In truth, the real constitution of a permanent office to be ruled by a permanent chief has been discussed only once in England; that case was a peculiar and anomalous one, and the decision then taken was dubious. A new India Office, when the East India Company was abolished, had to be made. The late Mr. James Wilson, a consummate judge of administrative affairs, then maintained that no council ought to be appointed eo nomine, but that the true council of a cabinet minister was a certain number of highly paid, much occupied, responsible secretaries, whom the minister could consult, either separately or together, as and when he chose. Such secretaries, Mr. Wilson maintained, must be able; for no minister will sacrifice his own convenience and endanger his own reputation by appointing a fool to a post so near himself, and where he can do much harm. A member of a board may easily be incompetent; if some other members and the chairman are able; the addition of one or two stupid men will not be felt, – they will receive their salaries and do nothing: but a permanent undersecretary, charged with a real control over much important business, must be able, or his superior will be blamed and there will be “a scrape in parliament.”
I cannot here discuss, nor am I competent to discuss, the best mode of composing public offices and of adjusting them to a parliamentary head; there ought to be on record skilled evidence on the subject, before a person without any specific experience can to any purpose think about it: but I may observe that the plan which Mr. Wilson suggested is that followed in the most successful part of our administration, the Ways and Means part. When the Chancellor of the Exchequer prepares a budget, he requires from the responsible heads of the revenue department their estimates of the public revenue, upon the preliminary hypothesis that no change is made but that last year's taxes will continue; if afterwards. he thinks of making an alteration, he requires a report on that too. If he has to renew Exchequer bills, or operate anyhow in the City, he takes the opinion, oral or written, of the ablest and most responsible person at the National Debt Office and the ablest and most responsible at the Treasury. Mr. Gladstone, by far the greatest Chancellor of the Exchequer of this generation, one of the very greatest of any generation, has often gone out of his way to express his obligation to these responsible skilled advisers: the more a man knows himself, the more habituated he is to action in general, the more sure he is to take and to value responsible counsel emanating from ability and suggested by experience. That this principle brings good fruit is certain : we have, by unequivocal admission, the best budget in the world. Why should not the rest of our administration be as good if we did but apply the same method to it?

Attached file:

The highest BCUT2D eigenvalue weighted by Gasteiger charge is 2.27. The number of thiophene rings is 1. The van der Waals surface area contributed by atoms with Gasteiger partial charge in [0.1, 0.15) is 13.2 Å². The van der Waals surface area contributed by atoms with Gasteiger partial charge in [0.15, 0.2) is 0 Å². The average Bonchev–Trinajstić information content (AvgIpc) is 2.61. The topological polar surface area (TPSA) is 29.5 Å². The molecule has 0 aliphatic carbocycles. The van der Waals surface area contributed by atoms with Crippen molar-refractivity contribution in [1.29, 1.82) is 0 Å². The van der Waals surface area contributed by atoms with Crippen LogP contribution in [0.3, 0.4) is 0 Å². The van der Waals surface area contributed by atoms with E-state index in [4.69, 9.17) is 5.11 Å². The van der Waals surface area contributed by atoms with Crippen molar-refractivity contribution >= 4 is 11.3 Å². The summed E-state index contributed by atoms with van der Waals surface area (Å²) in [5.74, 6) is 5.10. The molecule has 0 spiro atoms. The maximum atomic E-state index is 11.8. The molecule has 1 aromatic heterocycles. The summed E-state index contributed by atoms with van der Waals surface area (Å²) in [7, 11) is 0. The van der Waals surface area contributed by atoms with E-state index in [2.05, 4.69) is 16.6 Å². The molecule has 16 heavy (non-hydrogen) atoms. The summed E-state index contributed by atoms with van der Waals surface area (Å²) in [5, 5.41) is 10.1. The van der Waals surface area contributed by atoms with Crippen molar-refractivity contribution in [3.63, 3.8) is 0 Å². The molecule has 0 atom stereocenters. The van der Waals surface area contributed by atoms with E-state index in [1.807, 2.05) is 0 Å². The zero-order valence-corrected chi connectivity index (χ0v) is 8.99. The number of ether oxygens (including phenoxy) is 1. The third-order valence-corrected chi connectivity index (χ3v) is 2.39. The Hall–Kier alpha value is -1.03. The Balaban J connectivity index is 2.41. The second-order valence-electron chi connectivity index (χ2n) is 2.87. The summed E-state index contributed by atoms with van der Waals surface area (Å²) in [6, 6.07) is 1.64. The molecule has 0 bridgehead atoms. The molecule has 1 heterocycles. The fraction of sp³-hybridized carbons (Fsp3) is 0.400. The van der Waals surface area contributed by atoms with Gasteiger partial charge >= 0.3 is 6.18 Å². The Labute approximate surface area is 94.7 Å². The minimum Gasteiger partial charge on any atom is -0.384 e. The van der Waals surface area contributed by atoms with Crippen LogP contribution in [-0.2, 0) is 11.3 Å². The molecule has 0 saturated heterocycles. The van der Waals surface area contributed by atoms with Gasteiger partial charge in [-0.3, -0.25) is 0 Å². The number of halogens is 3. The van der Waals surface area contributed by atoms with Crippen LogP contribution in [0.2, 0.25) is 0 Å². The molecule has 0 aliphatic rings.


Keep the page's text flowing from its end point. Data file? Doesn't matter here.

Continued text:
I leave this to stand as it was originally written, since it does not profess to rest on my own knowledge, and only offers a suggestion on good authority. Recent experience seems, however, to show that in all great administrative departments there ought to be some
one permanent responsible head through whom the changing parliamentary chicf always acts, from whom he learns everything and to whom he communicates everything. The daily work of the Exchequer is a trifle compared with that of the Admiralty or the Home Office, and therefore a single principal head is not there so necessary; but the preponderance of evidence at present is, that in all offices of very great work some one such head is essential. — Addendum to second edition.
ITS SUPPOSED CHECKS AND BALANCES.
In a former essay I devoted an elaborate discussion to the comparison of the royal and unroyal form[s] of parliamentary government. I showed that at the formation of a ministry and during the continuance of a ministry, a really sagacious monarch might be of rare use. I ascertained that it was a mistake to fancy that at such times a constitutional monarch had no róle and no duties; but I proved likewise that the temper, the disposition, and the faculties then needful to fit a constitutional monarch for usefulness were very rare, - at least as rare as the faculties of a great absolute monarch, - and that a common man in that place is apt to do at least as much harm as good, perhaps more harm. But in that essay I could not discuss fully the functions of a king at the conclusion of an administration, for then the most peculiar parts of the English government — the power to dissolve the House of Commons and the power to create new peers — come into play; and until the nature of the House of Lords and the nature of the House of Commons had been explained, I had no premises for an argument as to the characteristic action of the king upon them. We have since considered the functions of the two Houses, and also the effects of changes of ministry on our administrative system; we are now, therefore, in a position to discuss the functions of a king at the end of an administration.
I may seem over-formal in this matter, but I am very formal on purpose. It appears to me that the functions of our executive in dissolving the Commons